Predictably, the KNEA has called the bill a “war on teachers.” But what teachers does the bill harm? Certainly not teachers like Klotz.

Kansas’ proposed reform is not a silver bullet for education and reforms should not stop there. But it is an innovative idea and offers another avenue for education improvement to policy makers and will ultimately help students by bringing back quality teachers.

Should teachers be allowed to negotiate their contracts individually?

 

Why North Korea Is a Threat to Itself and the World

Leave a Comment

In Heritage Work

Photo: Newscom

In the latest development in its long history of belligerence, North Korea is threatening  preemptive nuclear attacks against the U.S.

Unfortunately, cuts to defense may limit America’s ability to deter or defend against attack, The Heritage Foundation’s Nick Zahn writes. “The bottom line,” he explains, “is that as U.S. capability erodes, warfighters will be unable to provide the necessary credible deterrence to maintain peace—not just on the Korean peninsula, but elsewhere in the world where the U.S. has critical national interests. Nor in a conflict will they be assured victory with the least possible U.S. and allied casualties.”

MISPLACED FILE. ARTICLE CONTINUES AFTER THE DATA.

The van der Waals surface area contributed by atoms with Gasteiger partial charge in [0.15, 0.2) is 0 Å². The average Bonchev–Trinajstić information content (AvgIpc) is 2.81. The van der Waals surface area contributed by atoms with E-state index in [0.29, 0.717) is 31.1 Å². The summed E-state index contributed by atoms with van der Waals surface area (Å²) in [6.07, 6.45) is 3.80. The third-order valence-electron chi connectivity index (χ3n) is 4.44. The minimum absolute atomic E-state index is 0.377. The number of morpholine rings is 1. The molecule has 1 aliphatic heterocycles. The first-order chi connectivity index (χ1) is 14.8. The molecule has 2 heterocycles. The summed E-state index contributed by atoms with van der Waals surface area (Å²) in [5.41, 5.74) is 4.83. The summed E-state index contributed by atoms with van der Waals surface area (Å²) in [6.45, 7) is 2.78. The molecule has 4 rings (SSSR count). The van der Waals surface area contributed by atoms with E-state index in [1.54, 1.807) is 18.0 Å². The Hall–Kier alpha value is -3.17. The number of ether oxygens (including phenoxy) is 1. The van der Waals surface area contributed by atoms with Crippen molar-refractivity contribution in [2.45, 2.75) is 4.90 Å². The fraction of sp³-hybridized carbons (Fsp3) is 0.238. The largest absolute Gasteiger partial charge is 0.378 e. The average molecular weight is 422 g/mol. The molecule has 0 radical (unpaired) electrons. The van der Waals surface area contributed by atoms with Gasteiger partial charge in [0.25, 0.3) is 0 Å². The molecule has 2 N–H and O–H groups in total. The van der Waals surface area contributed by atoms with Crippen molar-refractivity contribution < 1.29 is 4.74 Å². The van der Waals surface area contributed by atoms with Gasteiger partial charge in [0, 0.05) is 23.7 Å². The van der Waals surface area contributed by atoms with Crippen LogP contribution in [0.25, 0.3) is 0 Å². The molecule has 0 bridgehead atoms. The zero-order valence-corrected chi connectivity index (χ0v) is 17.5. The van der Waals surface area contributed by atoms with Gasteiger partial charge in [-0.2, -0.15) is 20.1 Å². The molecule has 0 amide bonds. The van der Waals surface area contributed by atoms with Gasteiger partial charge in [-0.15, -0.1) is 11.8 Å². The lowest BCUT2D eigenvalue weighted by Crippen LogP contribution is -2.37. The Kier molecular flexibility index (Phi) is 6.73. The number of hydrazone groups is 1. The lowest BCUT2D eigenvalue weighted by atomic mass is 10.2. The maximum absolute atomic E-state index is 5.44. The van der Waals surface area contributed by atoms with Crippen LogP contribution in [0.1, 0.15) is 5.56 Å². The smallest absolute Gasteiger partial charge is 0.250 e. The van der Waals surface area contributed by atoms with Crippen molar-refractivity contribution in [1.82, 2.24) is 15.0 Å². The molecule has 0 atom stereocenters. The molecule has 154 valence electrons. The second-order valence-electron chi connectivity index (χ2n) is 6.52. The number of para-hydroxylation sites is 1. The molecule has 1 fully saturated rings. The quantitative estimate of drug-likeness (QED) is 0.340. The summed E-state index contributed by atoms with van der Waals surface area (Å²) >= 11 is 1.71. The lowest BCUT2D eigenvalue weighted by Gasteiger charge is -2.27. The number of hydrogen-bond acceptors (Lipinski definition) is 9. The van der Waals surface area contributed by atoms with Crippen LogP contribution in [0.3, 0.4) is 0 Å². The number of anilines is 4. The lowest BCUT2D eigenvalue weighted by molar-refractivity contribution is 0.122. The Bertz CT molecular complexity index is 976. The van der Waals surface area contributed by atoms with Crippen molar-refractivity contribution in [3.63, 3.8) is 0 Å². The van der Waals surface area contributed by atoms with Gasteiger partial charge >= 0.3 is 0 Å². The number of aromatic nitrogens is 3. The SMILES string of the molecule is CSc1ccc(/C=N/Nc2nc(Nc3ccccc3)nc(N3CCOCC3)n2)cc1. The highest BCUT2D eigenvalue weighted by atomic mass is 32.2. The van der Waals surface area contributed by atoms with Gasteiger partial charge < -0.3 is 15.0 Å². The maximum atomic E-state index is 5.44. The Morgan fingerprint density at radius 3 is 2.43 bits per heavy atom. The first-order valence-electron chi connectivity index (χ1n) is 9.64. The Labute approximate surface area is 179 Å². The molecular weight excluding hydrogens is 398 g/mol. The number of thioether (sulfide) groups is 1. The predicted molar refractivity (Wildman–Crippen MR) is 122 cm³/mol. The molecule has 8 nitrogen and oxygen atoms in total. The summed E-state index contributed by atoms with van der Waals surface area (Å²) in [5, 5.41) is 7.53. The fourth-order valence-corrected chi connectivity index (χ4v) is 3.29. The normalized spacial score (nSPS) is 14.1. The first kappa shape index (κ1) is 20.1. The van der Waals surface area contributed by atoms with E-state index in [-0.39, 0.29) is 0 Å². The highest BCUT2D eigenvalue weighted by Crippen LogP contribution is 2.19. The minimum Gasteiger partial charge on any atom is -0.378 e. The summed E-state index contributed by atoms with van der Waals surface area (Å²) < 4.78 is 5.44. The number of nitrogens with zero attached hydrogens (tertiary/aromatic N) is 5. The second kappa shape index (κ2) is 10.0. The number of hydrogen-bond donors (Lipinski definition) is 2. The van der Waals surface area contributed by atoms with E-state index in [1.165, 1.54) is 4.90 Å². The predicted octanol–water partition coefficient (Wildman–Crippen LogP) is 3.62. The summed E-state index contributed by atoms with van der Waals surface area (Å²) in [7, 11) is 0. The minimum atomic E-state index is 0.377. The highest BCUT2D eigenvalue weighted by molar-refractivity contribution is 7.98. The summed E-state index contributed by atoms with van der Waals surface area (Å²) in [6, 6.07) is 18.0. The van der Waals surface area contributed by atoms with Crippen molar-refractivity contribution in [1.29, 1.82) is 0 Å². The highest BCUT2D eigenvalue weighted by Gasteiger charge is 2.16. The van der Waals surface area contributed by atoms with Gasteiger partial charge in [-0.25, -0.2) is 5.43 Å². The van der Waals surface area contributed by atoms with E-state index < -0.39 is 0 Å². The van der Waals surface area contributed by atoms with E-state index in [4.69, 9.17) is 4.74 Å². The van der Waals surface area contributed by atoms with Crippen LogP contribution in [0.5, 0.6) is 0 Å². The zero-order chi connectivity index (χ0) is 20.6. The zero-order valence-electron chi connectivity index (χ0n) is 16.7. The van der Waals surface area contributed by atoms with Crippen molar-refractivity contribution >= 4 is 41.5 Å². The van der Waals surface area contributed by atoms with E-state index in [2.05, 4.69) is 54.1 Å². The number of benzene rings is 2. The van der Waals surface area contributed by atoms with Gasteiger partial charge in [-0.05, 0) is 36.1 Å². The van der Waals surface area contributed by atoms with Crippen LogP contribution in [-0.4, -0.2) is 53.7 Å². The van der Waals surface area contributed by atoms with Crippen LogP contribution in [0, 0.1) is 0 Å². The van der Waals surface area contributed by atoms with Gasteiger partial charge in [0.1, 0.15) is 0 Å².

But the communist government isn’t just a threat to other countries. It’s a threat to its own people.

Since North Korea is essentially an isolated military slave labor camp for its rulers, information is hard to gather. Hard to gather, but not impossible, as Heritage’s Olivia Enos explains: Continue Reading »

Heritage in the News